However, her male academic partner, Otto Hahn, was solely awarded the Nobel Prize in 1944; partly because Meitner was living as an exiled Jew at the time and wasn't included on Hanh's research paper. Her achievements weren't recognized until two decades later, The Conversation reports.


Alice Ball

Alice Ball was the first woman and first African-American to receive a Master's degree from the University of Hawaii, as CNN reports. The chemist, born in 1892, helped discover a treatment for leprosy at the age of 23. The treatment, which allowed people to easily inject an existing oil, was the most effective treatment for the disease until the 1940s.

However, Ball died before she could publicize her findings. Her university's president took credit for her work, and her efforts were only mentioned in a 1922 journal, per National Geographic. Thankfully, someone noticed. Now, Feb. 29 is known as Alice Ball Day in Hawaii.


Chien-Shiung Wu

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Chinese physicist Chien-Shiung Wu spent almost all of her working life in America. She disproved a major law of physics that "stated that all objects and their mirror images behaved in the same way, symmetrically," reports CNN.

Two physicists, Tsung Dao Lee and Chen Ning Yang, asked for Wu's expert help with the research, but she was left out of the joint Nobel Prize the pair received in 1957, notes the Atomic Heritage Foundation. She did receive several awards and honors until she died in 1997, and, in 1973, became the first woman to take charge of the American Physical Society.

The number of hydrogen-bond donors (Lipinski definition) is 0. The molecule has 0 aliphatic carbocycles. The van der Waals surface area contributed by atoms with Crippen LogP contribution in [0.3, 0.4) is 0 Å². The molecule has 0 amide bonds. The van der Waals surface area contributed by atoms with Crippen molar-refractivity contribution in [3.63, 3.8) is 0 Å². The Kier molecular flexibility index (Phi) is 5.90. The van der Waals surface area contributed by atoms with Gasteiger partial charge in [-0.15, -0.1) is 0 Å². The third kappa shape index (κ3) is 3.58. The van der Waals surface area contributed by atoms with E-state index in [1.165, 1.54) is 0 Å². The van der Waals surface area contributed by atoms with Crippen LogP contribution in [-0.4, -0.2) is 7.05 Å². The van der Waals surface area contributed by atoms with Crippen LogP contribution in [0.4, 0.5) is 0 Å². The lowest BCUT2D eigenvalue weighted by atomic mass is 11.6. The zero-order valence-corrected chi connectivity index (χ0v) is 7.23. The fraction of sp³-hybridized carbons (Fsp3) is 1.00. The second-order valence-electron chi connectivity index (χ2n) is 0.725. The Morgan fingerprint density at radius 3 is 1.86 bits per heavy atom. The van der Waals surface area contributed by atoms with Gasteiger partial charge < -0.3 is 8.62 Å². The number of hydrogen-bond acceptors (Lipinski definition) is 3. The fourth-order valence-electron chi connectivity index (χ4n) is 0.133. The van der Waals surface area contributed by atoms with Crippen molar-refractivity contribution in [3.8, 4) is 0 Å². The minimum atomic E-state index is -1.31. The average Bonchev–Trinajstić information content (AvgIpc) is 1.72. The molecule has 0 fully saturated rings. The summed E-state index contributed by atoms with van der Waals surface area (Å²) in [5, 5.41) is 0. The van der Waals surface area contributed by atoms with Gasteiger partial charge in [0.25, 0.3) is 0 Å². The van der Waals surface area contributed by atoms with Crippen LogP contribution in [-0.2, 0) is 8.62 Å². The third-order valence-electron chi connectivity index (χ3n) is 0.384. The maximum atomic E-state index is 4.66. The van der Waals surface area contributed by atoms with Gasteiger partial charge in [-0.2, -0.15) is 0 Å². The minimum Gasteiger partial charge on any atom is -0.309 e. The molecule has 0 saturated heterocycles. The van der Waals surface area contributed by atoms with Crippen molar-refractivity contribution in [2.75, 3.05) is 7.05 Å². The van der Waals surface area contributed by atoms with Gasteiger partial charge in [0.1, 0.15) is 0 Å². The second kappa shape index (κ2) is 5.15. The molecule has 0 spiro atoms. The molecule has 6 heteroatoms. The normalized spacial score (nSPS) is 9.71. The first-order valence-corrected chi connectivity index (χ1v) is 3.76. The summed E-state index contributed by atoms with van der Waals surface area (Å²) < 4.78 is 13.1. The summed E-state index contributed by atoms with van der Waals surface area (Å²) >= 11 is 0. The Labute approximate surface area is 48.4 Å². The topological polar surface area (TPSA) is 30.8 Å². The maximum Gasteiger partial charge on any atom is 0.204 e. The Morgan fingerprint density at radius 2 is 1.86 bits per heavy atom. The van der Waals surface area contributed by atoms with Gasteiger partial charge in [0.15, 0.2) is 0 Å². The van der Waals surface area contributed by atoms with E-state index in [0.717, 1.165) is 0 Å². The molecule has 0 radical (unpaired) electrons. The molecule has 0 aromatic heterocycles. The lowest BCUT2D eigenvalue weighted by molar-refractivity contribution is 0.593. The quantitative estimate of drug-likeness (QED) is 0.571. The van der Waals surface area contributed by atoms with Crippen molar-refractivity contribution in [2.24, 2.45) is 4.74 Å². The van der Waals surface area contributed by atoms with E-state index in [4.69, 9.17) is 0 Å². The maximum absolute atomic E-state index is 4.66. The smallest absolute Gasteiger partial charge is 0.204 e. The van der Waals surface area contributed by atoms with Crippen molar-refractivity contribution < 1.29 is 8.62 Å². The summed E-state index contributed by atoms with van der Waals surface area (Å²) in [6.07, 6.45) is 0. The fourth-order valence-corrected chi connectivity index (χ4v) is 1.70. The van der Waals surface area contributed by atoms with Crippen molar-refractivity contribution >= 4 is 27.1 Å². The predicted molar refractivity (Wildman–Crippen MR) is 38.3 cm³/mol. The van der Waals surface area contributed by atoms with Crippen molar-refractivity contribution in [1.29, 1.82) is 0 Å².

Cecilia Payne-Gaposchkin

Born in England in 1900, Payne-Gaposchkin made an astonishing discovery as a graduate physics student at the Harvard College Observatory in 1925: she found out what stars were made of. Her work proved that there was far more hydrogen in the universe than had been assumed, by a factor of millions.

Prominent scientists called her conclusions "impossible", but she was eventually vindicated. In the process, she saved her fiance from Nazi Germany, and became the first woman to receive a Ph.D. from Radcliffe College and the American Astronomical Society's "lifetime of eminence" award. And, in 1956, she was appointed as Professor of Astronomy at Harvard, the first woman to get a professorship there.


Maria Sibylla Merian

Maria Sibylla Merian was a Dutch botanist and artist of the 17th century who managed what was, at the time, virtually impossible: she traveled to South America solo with her daughter, and produced some of the finest and most accurate illustrations of flora and fauna ever made.

Merian also disproved many old theories about insects, including the idea that they emerged from the mud, by observing their life cycles. Her resulting book, Metamorphosis Insectorum Surinamensium, was republished in 2017, and is still used for classification today.